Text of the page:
Sunday, February 28, 1915
In billets, Armentières
The Battalion War Diarist wrote for this day: “Platoons in trenches relieved, and were not replaced by battalion.” 
THIS DAY IN RMR HISTORY: London, February 22 (Correspondence) – War has struck a blow at both military smartness and military picturesqueness. These two features, which distinguished European wars of the past, are now yielding to the practical. The British Tommy in the trenches, wearing goatskin coat, rubber boots and knitted cap, pulled down over the head, looks more like a Robinson Crusoe than a soldier. French Zouaves still wear baggy trousers, Moorish jacket and fez, but the cloth is coloured a greenish yellow like the British khaki. Belgians have changed their regulation little cap for a warm cap which looks as if made for a chauffeur.
Among the changes undergone in the British field uniform is a Sam Brown belt made of webbing instead of the more conspicuous leather. The belt, designed a couple of generations ago by a British officer in India, supports sword, pistol and canteen and is suspended by a strap crossing the shoulder. In view of the short range in trench fighting, the British officer has been forced to do away with the minor elegance of a flannel collar and khaki coloured necktie. His full skirted overcoat early gave place to a short coat of the model of the seaman’s pea jacket, which is found warmer than the old model besides being free from the annoyance of skirts.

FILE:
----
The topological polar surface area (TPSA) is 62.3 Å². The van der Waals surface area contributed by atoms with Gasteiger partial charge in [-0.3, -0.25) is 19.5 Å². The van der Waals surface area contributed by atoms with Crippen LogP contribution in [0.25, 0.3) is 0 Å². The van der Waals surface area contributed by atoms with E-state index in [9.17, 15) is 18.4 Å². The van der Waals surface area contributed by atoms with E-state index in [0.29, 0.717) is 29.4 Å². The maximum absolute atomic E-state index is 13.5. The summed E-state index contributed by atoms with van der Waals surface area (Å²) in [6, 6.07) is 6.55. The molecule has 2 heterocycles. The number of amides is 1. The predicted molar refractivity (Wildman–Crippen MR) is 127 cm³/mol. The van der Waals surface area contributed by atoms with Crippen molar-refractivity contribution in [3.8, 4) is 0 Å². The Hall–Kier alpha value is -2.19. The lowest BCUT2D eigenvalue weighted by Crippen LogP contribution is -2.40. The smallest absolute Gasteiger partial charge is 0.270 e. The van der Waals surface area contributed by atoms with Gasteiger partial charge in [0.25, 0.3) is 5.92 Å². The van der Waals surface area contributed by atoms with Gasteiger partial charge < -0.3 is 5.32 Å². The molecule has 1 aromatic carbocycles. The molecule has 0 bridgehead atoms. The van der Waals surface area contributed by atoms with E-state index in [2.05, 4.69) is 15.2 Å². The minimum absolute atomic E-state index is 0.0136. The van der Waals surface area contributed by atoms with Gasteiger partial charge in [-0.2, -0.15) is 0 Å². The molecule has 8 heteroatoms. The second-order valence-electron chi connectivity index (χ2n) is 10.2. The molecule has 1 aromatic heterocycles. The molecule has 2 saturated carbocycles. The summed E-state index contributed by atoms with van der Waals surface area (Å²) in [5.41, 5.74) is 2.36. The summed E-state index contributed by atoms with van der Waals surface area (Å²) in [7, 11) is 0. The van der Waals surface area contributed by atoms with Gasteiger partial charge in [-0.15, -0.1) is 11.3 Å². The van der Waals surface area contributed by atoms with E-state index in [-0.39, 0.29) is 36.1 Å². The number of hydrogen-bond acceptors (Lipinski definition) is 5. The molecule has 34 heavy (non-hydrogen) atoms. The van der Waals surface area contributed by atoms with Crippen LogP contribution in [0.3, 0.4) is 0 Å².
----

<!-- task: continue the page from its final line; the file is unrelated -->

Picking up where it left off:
France is re-uniforming its troopers in the new tricolour cloth, a combination of the three colours of the national flag and of a bluish colour. It is used for the characteristic great coats of the men and for officers’ jackets.” [i]
 War Diary, 14th Canadian Battalion, The Royal Montreal Regiment, Feb 28, 1915. Library and Archives Canada, Ottawa, http://data2.collectionscanada.ca/e/e044/e001089695.jpg
 “Military Display Has All Been Cut Out,” The Montreal Daily Mail, Montreal, Quebec, Monday, March 8, 1915, pg. 5, col. 2.